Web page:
International military missions and international law
Leiden ; Boston : M. Nijhoff, 2011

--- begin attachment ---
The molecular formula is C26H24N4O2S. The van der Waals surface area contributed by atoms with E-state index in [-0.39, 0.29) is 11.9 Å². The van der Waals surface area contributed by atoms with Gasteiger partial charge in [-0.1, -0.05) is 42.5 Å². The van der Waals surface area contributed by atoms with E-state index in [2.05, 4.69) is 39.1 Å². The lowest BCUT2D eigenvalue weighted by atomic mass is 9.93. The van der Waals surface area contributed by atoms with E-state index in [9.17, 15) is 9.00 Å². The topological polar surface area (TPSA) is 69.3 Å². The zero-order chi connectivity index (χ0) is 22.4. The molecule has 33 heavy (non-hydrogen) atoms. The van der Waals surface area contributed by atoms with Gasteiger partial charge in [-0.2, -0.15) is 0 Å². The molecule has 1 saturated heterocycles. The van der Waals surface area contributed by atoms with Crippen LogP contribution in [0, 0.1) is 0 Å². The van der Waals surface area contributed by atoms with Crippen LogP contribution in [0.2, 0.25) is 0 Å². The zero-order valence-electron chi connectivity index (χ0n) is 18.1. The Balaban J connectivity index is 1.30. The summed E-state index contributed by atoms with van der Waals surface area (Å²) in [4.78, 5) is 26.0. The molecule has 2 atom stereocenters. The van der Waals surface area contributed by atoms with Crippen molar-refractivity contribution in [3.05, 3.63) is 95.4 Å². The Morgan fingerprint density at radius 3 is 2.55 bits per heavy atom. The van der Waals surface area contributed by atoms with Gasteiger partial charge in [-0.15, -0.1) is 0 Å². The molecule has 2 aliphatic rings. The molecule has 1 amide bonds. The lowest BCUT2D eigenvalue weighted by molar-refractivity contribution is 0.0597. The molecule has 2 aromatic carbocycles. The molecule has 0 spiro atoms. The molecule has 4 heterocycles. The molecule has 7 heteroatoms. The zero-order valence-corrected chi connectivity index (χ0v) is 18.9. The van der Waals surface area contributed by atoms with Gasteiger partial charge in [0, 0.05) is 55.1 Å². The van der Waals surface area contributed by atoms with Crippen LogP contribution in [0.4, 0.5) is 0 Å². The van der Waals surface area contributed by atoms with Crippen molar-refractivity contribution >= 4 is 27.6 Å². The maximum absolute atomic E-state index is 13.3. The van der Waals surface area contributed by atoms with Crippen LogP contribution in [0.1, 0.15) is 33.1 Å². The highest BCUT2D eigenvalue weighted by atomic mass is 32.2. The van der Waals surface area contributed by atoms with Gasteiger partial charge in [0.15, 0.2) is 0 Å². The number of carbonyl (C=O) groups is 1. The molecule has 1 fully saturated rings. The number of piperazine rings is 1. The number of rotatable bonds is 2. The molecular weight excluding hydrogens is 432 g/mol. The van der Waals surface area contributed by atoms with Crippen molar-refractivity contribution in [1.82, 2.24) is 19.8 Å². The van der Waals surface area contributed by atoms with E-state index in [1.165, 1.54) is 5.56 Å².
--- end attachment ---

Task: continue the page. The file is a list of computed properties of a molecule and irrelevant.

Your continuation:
Rules of Engagement (RoE) are directives to operational commanders which delineate the parameters within which force may be used. International law and treaties may not be applicable to the specific situation (during peace operations the Geneva Conventions and Additional Protocols do no apply de-jure) or States may not have signed up to certain treaties, while it is in the interest of the operation to abide by certain rules. In an attempt to address this issue and for the purpose of setting out fundamental principles and rules of international humanitarian law that apply to forces conducting operations under UN command and control, UN Secretary General has issued a Bulletin stating that the fundamental principles and rules of IHL set out in the Bulletin are applicable to UN forces when in situations of armed conflict they are actively engaged therein as combatants, to the extent and for the duration of their engagement. Shortly after its promulgation, the Bulletin triggered questions in the military and legal community on the threshold for the "situation of arme conflict". This chapter analyses why decisions to use force have caused difficulties in the past and why RoE are still perceived as a burden, causing considerable inconvenience for commanders and soldiers during military operations nowadays.
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